Christian Mission: how Christianity became a world religion, by Dana L. Robert. Chichester: Wiley-Blackwell, 2009. xi +214 pp. ISBN 978-0-631-236191, £45; paperback 978-0-631-23620-7, £14.99.
This volume is a masterpiece of compression and clarity. In just over 200 pages it covers twenty centuries and the whole globe. It engages with the latest scholarship (the Comaroffs, Said, Spivak) and yet it is hard to see any major theme in Christian history that has been neglected. Part I tells the story chronologically from the Resurrection and the Great Commission to the twenty first century. Part II picks up major themes in mission history: "the politics of missions: Empire, Human Rights and Land"; "women in world mission", taking in women as missionaries, ideas on gender, celibacy, marriage and motherhood, women's education and women's health issues; "conversion and Christian community" exploring ideas of conversion and identity.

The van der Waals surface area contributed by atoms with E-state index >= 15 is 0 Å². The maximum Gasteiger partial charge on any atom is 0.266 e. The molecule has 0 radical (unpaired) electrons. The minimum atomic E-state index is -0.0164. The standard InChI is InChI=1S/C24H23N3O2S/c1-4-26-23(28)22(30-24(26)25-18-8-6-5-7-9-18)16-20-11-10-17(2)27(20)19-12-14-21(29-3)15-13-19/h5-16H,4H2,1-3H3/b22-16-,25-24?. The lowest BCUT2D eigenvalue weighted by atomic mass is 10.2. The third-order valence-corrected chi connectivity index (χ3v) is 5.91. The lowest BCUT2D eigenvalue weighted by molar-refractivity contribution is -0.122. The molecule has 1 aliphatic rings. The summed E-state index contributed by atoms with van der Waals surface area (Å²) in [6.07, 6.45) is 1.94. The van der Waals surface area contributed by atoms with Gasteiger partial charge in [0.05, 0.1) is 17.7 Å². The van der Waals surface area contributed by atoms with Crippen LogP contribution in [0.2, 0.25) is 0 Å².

Dana Roberts draws examples from literary and popular fiction, films and even computer games. Many examples are drawn from Africa but they are not the hackneyed or stereotypical illustrations one might expect. So the main example of a woman missionary is Annalena Tonelli, "the mother Theresa of Somaliland" (died 2003), an Italian laywoman who worked with TB and AIDS sufferers and against female genital cutting. She also draws attention to women evangelists and leaders in contemporary African churches. …